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Equations You Can Solve Using Recommended Functions

Partial Differential Equation Toolbox™ solves scalar equations of the form

m2ut2+dut·(cu)+au=f

and eigenvalue equations of the form

·(cu)+au=λduor·(cu)+au=λ2mu

For scalar PDEs, there are two choices of boundary conditions for each edge or face:

  • Dirichlet — On the edge or face, the solution u satisfies the equation

    hu = r,

    where h and r can be functions of space (x, y, and, in 3-D case, z), the solution u, and time. Often, you take h = 1, and set r to the appropriate value.

  • Generalized Neumann boundary conditions — On the edge or face the solution u satisfies the equation

    n·(cu)+qu=g

    n is the outward unit normal. q and g are functions defined on ∂Ω, and can be functions of x, y, and, in 3-D case, z, the solution u, and, for time-dependent equations, time.

The toolbox also solves systems of equations of the form

m2ut2+dut·(cu)+au=f

and eigenvalue systems of the form

·(cu)+au=λduor·(cu)+au=λ2mu

A system of PDEs with N components is N coupled PDEs with coupled boundary conditions. Scalar PDEs are those with N = 1, meaning just one PDE. Systems of PDEs generally means N > 1. The documentation sometimes refers to systems as multidimensional PDEs or as PDEs with a vector solution u. In all cases, PDE systems have a single geometry and mesh. It is only N, the number of equations, that can vary.

The coefficients m, d, c, a, and f can be functions of location (x, y, and, in 3-D, z), and, except for eigenvalue problems, they also can be functions of the solution u or its gradient. For eigenvalue problems, the coefficients cannot depend on the solution u or its gradient.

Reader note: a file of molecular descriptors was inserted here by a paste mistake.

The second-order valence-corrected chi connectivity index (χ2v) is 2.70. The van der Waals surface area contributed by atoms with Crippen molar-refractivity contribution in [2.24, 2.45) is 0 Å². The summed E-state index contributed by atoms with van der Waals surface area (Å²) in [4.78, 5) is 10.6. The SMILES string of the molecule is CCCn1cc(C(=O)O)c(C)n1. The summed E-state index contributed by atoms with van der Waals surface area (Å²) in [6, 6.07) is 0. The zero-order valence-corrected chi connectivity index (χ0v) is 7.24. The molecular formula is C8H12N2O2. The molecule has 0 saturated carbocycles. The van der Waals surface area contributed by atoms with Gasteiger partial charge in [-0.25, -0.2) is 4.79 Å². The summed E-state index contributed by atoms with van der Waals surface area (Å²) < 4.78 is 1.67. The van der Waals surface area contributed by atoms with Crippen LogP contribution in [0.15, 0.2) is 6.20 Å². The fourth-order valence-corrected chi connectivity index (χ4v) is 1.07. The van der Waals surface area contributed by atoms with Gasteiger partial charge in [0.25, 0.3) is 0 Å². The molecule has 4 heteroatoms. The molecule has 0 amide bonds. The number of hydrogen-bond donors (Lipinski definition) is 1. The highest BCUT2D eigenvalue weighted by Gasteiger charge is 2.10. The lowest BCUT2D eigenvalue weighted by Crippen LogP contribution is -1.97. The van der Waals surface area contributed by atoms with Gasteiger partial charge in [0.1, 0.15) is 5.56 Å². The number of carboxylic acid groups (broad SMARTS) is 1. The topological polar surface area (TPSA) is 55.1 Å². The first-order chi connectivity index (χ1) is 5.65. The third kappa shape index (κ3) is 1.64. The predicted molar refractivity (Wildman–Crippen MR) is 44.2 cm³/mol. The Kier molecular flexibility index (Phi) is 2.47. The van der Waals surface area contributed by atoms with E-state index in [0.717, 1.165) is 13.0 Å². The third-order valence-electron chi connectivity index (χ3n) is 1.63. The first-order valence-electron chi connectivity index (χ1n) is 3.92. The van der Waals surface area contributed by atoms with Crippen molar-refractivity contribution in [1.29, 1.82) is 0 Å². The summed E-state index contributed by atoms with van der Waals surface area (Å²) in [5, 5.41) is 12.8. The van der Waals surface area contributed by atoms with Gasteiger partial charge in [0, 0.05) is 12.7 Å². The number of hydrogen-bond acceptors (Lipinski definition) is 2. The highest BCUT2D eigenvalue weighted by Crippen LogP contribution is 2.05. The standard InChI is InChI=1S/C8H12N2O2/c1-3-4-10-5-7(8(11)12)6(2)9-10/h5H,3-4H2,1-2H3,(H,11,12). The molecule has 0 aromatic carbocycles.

For scalar equations, all the coefficients except c are scalar. The coefficient c represents a 2-by-2 matrix in 2-D geometry, or a 3-by-3 matrix in 3-D geometry. For systems of N equations, the coefficients m, d, and a are N-by-N matrices, f is an N-by-1 vector, and c is a 2N-by-2N tensor (2-D geometry) or a 3N-by-3N tensor (3-D geometry). For the meaning of cu, see c Coefficient for specifyCoefficients.

When both m and d are 0, the PDE is stationary. When either m or d are nonzero, the problem is time-dependent. When any coefficient depends on the solution u or its gradient, the problem is called nonlinear.

For systems of PDEs, there are generalized versions of the Dirichlet and Neumann boundary conditions:

  • hu = r represents a matrix h multiplying the solution vector u, and equaling the vector r.

  • n·(cu)+qu=g. For 2-D systems, the notation n·(cu) means the N-by-1 matrix with (i,1)-component

    j=1N(cos(α)ci,j,1,1x+cos(α)ci,j,1,2y+sin(α)ci,j,2,1x+sin(α)ci,j,2,2y)uj

    where the outward normal vector of the boundary n=(cos(α),sin(α)).

    For 3-D systems, the notation n·(cu) means the N-by-1 vector with (i,1)-component

    j=1N(sin(φ)cos(θ)ci,j,1,1x+sin(φ)cos(θ)ci,j,1,2y+sin(φ)cos(θ)ci,j,1,3z)uj+j=1N(sin(φ)sin(θ)ci,j,2,1x+sin(φ)sin(θ)ci,j,2,2y+sin(φ)sin(θ)ci,j,2,3z)uj+j=1N(cos(θ)ci,j,3,1x+cos(θ)ci,j,3,2y+cos(θ)ci,j,3,3z)uj

    where the outward normal vector of the boundary n=(sin(φ)cos(θ),sin(φ)sin(θ),cos(φ)).

    For each edge or face segment, there are a total of N boundary conditions.

Related Examples

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